Hockey team splits series, stays in tie for first place

by Michael Rand

MARQUETTE, Mich. — After Gophers winger Mike Anderson scored his team’s second goal in a 35-second span of the third period Friday night — a stretch that turned a 2-2 tie into a 4-2 Minnesota lead over Northern Michigan — the band at Lakeview Arena broke into its rendition of Led Zeppelin’s “Heartbreaker.”
The goals ended the Wildcats’ bid for an upset in the series opener, after they had clawed back from an early 2-0 deficit to tie the score. Ryan Kraft added an empty net goal to make the final score 5-2.
Saturday’s game had the same general theme: The Wildcats employed a tight-checking style and took advantage of a small ice sheet to keep the Gophers players bottled up. At the end of two periods, the score was tied 1-1.
Less than three minutes into the third period, Northern Michigan winger Curtis Sheptak was called for checking-from-behind, giving Minnesota a five-minute power play. The stage appeared set for the Gophers to run their winning streak to seven games and hand the Wildcats their ninth consecutive loss.
Northern Michigan fans at first voiced their displeasure with the penalty called on Sheptak. But they silently returned to their seats, fearing an encore performance of the song they had heard a night before.
The five-minute stretch proved to be the difference in the game, but not in the way most people expected it to be.
The Wildcats limited the Gophers to one shot on goal during the power play, and Brad Frattaroli converted a 2-on-1 shorthanded break into the go-ahead goal. Northern Michigan shut Minnesota down for the final 13:40 to preserve the 2-1 win.
Minnesota missed a chance to take sole possession of first place in the WCHA by losing Saturday. The Gophers entered the weekend in a three-way tie with North Dakota, which split its series with Alaska Anchorage, and Colorado College, which was idle.
“You don’t realize how big losing to Northern Michigan is until you’re jockeying for position at the end of the year,” Gophers senior Dan Hendrickson said. “Give them credit. They played an effective game.”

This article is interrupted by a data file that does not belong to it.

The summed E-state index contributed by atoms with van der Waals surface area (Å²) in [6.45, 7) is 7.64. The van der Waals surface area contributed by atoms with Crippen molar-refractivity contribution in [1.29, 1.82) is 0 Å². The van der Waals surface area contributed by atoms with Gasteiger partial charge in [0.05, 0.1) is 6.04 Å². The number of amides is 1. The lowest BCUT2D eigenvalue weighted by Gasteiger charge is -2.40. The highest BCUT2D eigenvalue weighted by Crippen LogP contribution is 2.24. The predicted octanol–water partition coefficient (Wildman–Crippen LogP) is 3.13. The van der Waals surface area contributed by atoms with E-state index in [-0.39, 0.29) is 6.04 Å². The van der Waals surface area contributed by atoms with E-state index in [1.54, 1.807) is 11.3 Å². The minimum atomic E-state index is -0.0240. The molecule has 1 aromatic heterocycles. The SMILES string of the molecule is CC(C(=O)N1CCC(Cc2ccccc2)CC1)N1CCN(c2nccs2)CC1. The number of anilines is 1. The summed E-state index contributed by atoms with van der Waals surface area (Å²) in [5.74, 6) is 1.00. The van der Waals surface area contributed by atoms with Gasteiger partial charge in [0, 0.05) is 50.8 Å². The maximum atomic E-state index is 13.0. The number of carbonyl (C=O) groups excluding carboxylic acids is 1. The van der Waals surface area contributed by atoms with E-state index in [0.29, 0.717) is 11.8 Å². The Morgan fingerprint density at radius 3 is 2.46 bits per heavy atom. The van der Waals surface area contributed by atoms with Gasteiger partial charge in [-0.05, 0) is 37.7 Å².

The Gophers generated several scoring chances on Saturday, firing 71 total shots. Barely half of those shots, however, reached Northern Michigan goalie Dieter Kochan, and all but one of the shots that made it to the net were turned away.
The Wildcats, in comparison attempted 37 shots overall, 21 of which were on net. In the third period alone, Minnesota outshot Northern Michigan by more than a 3-1 margin.
The Wildcats opened the scoring just 31 seconds into the game on a bizarre goal. Sheptak brought the puck just inside the red line and fired what seemed like a routine slap shot toward Gophers goalie Erik Day. But Day lost sight of the puck and it sailed over his left shoulder and into the net.
The Gophers tied the game late in the period on Reggie Berg’s first goal of the season, a deflection of Erik Rasmussen’s shot from the point.
Neither team scored in the second period, setting the stage for the dramatic last 20 minutes.
“We could have easily taken the momentum away from them,” Gophers co-captain Mike Crowley said.
That’s something the Gophers did Friday night, damaging the Wildcats’ hopes with the two quick third period goals from an unexpected source — the fourth line.
Erik Rasmussen, who ended up centering the fourth line for a shift after he didn’t make it off the ice on a line change, converted a rebound off a shot by Rico Pagel shot to give the Gophers a 3-2 lead.
Pagel then set up another goal 35 seconds later when he left the puck for Anderson in the slot.
“We have a job to do when we go out there,” said Pagel, who had his first points as a Gopher in Friday night’s game. “We’re not out there to be the big scoring line. We have to work hard — that’s our goal.”
Gophers coach Doug Woog said he was glad to see the hard-working line get rewarded.
“That one had L’ written all over it,” he said. “Had it not been for the fourth line, we may not have won.”
Woog said he thought his team played better on Saturday than on Friday, even though the scores wouldn’t suggest it.
“We played hard and we played good,” Woog said. “I would have felt worse if we had just gone through the motions.”
Still, the effort was below the expectations of some players. The series was similar to the Gophers’ other road series against Minnesota-Duluth and Wisconsin, in which they also split.
“When we don’t come to work hard, we’re not a very good team,” Hendrickson said after Saturday’s game. “You have to be ready to play every night.”

Gophers 2 0 3 — 5
Northern Michigan 1 1 0 — 2

First Period: Min — Rasmussen 7 (Hankinson, Berg) PPG, 12:12. Min — J. Godbout 2 (Anderson, LaFleur) SHG, 17:59. NMU — Holly 3 (Frattaroli, Phillips), 18:53.
Second Period: NMU — Ruff 1 (Smith) PPG, 4:19.
Third Period: Min — Rasmussen 8 (Pagel, Anderson), 4:35. Min — Anderson 4 (Pagel, LaFleur), 5:10. Min — Kraft 5 (Smith) ENG, 19:29.

Gophers 1 0 0 — 1
Northern Michigan 1 0 1 — 2

First Period: NMU — Sheptak 2 (Smith), 0:29. Min — Berg 1 (Rasmussen, Clymer), 17:20.
Second Period: No scoring.
Third Period: NMU — Frattaroli 2 (Smith) SHG, 6:20.